Aaron Fosback identified himself as a resident of Country Club Road. He cited the county's comprehensive plan.

"When my wife and I built our house five years ago, before that, we did take a look at the comprehensive plan. There was no plan to allow light industrial in that area."

Dr. Stephanie Fosback, a Pullman physician, followed.

"I am not anti-marijuana," she said. "I have some significant concerns. We don't know... we have no idea its impacts on kids... Marijuana is not safe. We have a huge mismatch of public perception. I don't want our children to think, gosh, we grow it in Whitman County. What kind of county do we want to be?"

Sandy Rhodes, another woman standing in back, told the crowd she moved from Pennsylvania to Pullman with her physician husband two years ago.

"For its reputation as a family-friendly atmosphere," she said. "If we had heard Pullman was becoming a mecca for growing marijuana, we would not have bothered with a phone interview. We have 30 pot farms, I don't think we need any more."

Nancy Gregory, a 40-year county resident and nurse practitioner said she had some statistics, one of which was, "One of eight marijuana users become an addict. Do we want more anti-social behaviors, I don't think so..." she said. "I know I see a head shaking in the front row. Marijuana is a gateway drug. Ask any of us in the medical profession. Casual exposure, what does that cause? We don't know, there are no studies on it."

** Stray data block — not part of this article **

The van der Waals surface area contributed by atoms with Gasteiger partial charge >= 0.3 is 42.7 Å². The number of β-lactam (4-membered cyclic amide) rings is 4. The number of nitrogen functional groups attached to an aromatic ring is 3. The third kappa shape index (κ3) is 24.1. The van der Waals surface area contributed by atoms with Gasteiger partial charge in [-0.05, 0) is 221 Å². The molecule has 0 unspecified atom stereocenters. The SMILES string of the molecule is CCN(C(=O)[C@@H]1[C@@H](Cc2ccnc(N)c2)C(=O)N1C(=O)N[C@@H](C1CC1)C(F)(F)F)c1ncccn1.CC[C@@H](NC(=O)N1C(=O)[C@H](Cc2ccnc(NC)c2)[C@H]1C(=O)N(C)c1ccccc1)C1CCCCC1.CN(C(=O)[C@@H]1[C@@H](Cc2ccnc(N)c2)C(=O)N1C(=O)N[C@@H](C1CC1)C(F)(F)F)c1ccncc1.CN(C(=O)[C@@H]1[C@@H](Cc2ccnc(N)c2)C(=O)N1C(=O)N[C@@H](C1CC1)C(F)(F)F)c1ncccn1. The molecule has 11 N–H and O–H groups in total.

She continued, as commissioners listened.

"If you don't want it in your backyard, please don't put it in ours," Gregory said. "Honestly, I consider it a personal affront that you would consider this."

Dr. Fosback made another comment.

"Your lack of regulation is silent consent," she said to the commissioners.

Benno Mohr, a physician and resident of Country Club Road spoke next, standing in the back, near a crowd of children and other adults.

"The Selway process finds itself in the middle of a larger debate, about lack of regulation around marijuana ... there is also a role in our image. The image of our community," he said. "This is not about legalization, it's about quality of life and what we want it to be... Do we want to be a repository for folks who want to get away from regulation?"

Kathleen Lloyd spoke at length next.

She asked that commissioners to "put a moratorium on any new facilities coming while we have this discussion."

She noted the issue of the transfer of a license by the Washington State Liquor and Cannabis Board from Chelan County to Whitman County for Selway's proposed operation. Commissioners will need to approve it or legally object to it.

Further comments followed, with a reference to legalization in 2012.

"May I state I voted against it," Commissioner Michael Largent said.

"All three of us did," said Swannack.

A retired business professor from WSU posed a question.

"I don't understand the motivations for the county to want this to go through," he said.